NEWS HR

Colin Pattinson, former chief executive of Staffordshire Housing Association, has died after a long battle with cancer. He was 69.

Beverly Harris has been appointed registered manager at Seabourne House in Bournemouth.

Julia Bentley has been appointed operations director of leading provider of residential, nursing and dementia care, Caring Homes.

Carol Dover joins Two Rivers, a not-for-profit community organisation that provides affordable homes. Two Rivers is currently investing heavily in its development programme with 1,000 new affordable homes to be built in Gloucestershire over the next decade.

Sir Chris Ham, the NHS Assembly co-chair and until recently the King’s Fund chief executive, has signed up as an adviser to a healthcare management consultancy. Sir Chris will join Carnall Farrar as a senior independent adviser to the board from next month. The firm was founded in 2014 by the former NHS London chief executive Dame Ruth Carnall and its director of strategy and provider development Hannah Farrar.

A former pharmacist has taken over the operations of Caremark’s Norwich & Broadland branch. Gurpreet Singh is the new managing director of the franchise, and will be in charge of 40 care workers, who provide 1,000 hours of care per week to clients across Norwich and the surrounding areas.

Prestige Nursing + Care has partnered with Dementia UK to provide a specialist dementia nurse to support service users and their families. Based in Norfolk, Admiral Nurse Sue Jones will provide one-to-one support, practical advice and expert guidance to help local people face dementia with more confidence and less fear. She will train Prestige Nursing + Care staff and look at the company’s policies and procedures to ensure they reflect the needs, rights and wishes of people with dementia and their families.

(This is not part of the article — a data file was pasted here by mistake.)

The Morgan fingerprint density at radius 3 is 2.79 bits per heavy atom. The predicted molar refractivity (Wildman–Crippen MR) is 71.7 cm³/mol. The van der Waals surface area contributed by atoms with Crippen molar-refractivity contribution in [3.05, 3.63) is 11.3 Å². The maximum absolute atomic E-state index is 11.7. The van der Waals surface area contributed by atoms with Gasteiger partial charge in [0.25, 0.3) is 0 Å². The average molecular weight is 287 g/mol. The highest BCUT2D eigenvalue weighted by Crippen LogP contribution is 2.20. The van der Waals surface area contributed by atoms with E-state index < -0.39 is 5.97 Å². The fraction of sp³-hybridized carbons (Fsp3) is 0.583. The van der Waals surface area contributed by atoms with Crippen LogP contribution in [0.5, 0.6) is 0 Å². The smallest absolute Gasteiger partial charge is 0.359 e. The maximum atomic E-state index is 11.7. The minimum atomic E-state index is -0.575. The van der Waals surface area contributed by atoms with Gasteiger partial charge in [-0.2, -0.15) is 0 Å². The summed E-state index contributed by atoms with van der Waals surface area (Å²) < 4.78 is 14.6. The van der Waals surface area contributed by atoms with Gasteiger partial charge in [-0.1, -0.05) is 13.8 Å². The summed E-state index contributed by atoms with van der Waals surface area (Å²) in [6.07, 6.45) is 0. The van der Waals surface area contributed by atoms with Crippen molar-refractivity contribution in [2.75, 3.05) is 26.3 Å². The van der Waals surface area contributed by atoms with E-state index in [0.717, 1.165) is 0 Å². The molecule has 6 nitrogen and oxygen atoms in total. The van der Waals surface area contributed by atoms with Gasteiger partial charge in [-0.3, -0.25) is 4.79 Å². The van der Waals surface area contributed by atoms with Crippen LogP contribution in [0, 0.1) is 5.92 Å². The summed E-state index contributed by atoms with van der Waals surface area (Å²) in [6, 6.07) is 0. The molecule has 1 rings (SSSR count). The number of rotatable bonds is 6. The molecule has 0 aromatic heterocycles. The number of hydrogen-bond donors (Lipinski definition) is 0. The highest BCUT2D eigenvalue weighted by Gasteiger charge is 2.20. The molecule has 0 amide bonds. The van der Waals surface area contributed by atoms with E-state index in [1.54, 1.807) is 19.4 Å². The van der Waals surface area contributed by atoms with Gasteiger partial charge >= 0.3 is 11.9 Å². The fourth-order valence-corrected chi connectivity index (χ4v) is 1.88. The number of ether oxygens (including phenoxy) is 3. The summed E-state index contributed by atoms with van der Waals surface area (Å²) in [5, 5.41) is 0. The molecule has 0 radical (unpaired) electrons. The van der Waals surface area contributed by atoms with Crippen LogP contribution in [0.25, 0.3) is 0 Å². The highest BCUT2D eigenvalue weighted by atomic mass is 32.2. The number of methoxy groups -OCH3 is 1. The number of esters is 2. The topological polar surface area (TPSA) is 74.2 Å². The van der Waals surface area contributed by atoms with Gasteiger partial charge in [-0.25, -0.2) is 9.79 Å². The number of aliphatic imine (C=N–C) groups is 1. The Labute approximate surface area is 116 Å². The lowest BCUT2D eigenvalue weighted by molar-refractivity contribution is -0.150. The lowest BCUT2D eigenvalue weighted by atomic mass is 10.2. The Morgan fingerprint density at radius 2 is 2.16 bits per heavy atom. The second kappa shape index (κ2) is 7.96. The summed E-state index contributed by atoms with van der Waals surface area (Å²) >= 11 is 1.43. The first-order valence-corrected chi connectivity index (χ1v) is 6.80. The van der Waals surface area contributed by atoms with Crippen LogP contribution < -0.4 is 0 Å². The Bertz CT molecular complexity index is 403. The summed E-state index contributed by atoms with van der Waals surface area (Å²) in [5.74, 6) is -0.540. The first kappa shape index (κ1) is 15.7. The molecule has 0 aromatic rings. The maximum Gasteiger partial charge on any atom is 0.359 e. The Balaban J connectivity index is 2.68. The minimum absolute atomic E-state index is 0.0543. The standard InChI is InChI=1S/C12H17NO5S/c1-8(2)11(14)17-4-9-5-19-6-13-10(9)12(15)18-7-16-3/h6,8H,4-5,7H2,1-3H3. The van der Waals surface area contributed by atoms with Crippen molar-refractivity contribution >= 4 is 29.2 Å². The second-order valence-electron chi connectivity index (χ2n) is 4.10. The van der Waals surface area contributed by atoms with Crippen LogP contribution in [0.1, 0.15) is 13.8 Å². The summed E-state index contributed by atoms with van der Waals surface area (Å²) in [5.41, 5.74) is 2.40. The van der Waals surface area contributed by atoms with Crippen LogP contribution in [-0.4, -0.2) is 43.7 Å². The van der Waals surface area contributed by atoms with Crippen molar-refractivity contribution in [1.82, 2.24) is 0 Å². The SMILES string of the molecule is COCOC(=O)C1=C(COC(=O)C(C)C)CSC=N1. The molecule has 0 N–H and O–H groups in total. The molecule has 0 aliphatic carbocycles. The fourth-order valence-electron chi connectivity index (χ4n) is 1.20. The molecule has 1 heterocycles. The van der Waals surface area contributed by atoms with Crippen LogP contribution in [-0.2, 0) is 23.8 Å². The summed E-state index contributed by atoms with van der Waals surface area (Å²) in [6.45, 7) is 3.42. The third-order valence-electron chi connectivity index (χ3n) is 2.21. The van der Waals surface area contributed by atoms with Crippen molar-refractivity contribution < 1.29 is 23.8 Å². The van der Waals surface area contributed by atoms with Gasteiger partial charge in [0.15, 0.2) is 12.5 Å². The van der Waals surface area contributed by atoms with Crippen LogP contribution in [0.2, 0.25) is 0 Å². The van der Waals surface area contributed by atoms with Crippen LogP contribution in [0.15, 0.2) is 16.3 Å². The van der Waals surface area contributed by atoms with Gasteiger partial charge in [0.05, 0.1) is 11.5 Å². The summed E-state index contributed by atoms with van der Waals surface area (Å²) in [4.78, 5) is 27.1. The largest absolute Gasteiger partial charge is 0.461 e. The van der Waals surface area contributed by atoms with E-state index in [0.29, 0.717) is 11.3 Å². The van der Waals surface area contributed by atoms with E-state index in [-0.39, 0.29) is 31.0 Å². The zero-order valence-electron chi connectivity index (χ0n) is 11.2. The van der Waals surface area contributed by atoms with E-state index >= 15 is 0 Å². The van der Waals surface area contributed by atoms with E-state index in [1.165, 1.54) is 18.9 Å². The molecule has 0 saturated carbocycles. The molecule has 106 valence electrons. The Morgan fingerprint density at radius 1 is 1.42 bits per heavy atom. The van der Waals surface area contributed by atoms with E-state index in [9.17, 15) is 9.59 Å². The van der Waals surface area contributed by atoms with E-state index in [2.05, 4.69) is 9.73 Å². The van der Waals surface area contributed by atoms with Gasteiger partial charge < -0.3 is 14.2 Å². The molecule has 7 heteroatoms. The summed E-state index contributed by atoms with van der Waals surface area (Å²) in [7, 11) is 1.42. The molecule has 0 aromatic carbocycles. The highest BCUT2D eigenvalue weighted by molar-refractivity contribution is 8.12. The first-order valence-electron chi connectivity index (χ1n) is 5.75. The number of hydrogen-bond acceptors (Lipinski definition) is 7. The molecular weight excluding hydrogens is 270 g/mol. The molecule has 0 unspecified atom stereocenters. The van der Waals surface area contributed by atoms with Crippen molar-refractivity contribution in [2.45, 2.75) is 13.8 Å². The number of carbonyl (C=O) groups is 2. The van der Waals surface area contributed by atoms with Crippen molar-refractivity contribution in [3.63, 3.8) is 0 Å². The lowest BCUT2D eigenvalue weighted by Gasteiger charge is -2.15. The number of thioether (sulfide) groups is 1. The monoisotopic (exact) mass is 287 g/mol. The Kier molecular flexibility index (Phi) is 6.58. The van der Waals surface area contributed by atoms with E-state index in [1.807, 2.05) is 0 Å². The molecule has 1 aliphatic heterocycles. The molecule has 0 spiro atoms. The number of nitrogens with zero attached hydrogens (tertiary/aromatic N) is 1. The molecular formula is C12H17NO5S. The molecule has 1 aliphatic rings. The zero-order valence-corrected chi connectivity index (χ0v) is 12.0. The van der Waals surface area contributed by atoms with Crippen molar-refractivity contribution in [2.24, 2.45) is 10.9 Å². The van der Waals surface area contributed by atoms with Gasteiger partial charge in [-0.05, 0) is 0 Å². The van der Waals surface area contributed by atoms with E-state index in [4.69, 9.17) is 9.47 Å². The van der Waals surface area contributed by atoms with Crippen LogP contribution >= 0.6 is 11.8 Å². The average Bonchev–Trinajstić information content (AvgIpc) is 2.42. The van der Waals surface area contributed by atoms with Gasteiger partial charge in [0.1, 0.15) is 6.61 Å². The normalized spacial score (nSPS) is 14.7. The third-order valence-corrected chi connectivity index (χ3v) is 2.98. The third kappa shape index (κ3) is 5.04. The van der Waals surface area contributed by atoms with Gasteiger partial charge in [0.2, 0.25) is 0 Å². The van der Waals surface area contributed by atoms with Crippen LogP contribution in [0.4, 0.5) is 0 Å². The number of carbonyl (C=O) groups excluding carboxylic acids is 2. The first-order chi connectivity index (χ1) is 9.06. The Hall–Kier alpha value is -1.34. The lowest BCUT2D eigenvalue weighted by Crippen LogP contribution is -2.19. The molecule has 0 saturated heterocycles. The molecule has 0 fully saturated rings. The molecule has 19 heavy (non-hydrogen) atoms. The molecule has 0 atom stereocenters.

Professor Stephen Hawking’s nurse has been struck off for failures over his care and financial misconduct. Patricia Dowdy, 61, who worked for the renowned scientist for 15 years, was handed an interim suspension in 2016, it emerged at the weekend. The Nursing and Midwifery Council (NMC) has now found she did not “provide the standards of good, professional care we expect and Professor Hawking deserved”. Mrs Dowdy said she was upset and did not want to comment. The NMC made its decision to remove Mrs Dowdy, from Ipswich, from the nursing register at a private hearing in London. A fitness to practise panel said Mrs Dowdy’s behaviour amounted to financial misconduct, dishonesty, not providing appropriate care, failing to cooperate with the NMC and not having the correct qualifications. Matthew McClelland, director of fitness to practise, said: “As the public rightly expects, in serious cases such as this – where a nurse has failed in their duty of care and has not been able to give evidence to the panel that they have learned from their mistakes and be fit to practise – we will take action. “We have remained in close contact with the Hawking family throughout this case and I am grateful to them – as they approach the anniversary of Professor Hawking’s death – and others for sharing their concerns with us. A family spokesman said Prof Hawking’s family was “relieved this traumatic ordeal has now concluded and that as a result of the verdict, others will not have to go through what they suffered from this individual”. “They want to thank the NMC for their thorough investigation,” he added. Prof Hawking died at his home in Cambridge in March last year aged 76 having lived with motor neurone disease for more than 50 years.